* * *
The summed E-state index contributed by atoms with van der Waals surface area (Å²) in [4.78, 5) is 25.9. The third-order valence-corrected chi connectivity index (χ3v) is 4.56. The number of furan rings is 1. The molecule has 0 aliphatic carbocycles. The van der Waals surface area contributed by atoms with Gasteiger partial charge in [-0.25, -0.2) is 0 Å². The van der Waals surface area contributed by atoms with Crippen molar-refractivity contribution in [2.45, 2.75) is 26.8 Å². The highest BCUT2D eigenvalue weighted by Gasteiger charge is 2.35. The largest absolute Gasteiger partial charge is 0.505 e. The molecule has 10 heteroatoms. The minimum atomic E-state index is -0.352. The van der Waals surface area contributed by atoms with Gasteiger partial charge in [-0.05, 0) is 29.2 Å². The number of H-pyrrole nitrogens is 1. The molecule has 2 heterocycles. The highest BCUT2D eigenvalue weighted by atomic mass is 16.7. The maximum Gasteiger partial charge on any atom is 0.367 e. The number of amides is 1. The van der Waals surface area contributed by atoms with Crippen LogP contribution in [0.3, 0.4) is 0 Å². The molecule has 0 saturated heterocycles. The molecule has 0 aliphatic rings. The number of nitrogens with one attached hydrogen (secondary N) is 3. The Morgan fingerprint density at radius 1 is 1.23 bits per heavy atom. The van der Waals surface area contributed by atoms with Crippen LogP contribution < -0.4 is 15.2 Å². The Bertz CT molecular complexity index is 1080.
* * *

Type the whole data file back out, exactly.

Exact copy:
The summed E-state index contributed by atoms with van der Waals surface area (Å²) in [4.78, 5) is 25.9. The third-order valence-corrected chi connectivity index (χ3v) is 4.56. The number of furan rings is 1. The molecule has 0 aliphatic carbocycles. The van der Waals surface area contributed by atoms with Gasteiger partial charge in [-0.25, -0.2) is 0 Å². The van der Waals surface area contributed by atoms with Crippen molar-refractivity contribution in [2.45, 2.75) is 26.8 Å². The highest BCUT2D eigenvalue weighted by Gasteiger charge is 2.35. The largest absolute Gasteiger partial charge is 0.505 e. The molecule has 10 heteroatoms. The minimum atomic E-state index is -0.352. The van der Waals surface area contributed by atoms with Gasteiger partial charge in [-0.05, 0) is 29.2 Å². The number of H-pyrrole nitrogens is 1. The molecule has 2 heterocycles. The highest BCUT2D eigenvalue weighted by atomic mass is 16.7. The maximum Gasteiger partial charge on any atom is 0.367 e. The number of amides is 1. The van der Waals surface area contributed by atoms with Crippen LogP contribution in [0.3, 0.4) is 0 Å². The molecule has 0 saturated heterocycles. The molecule has 0 aliphatic rings. The number of nitrogens with one attached hydrogen (secondary N) is 3. The Morgan fingerprint density at radius 1 is 1.23 bits per heavy atom. The van der Waals surface area contributed by atoms with Crippen LogP contribution < -0.4 is 15.2 Å². The Bertz CT molecular complexity index is 1080.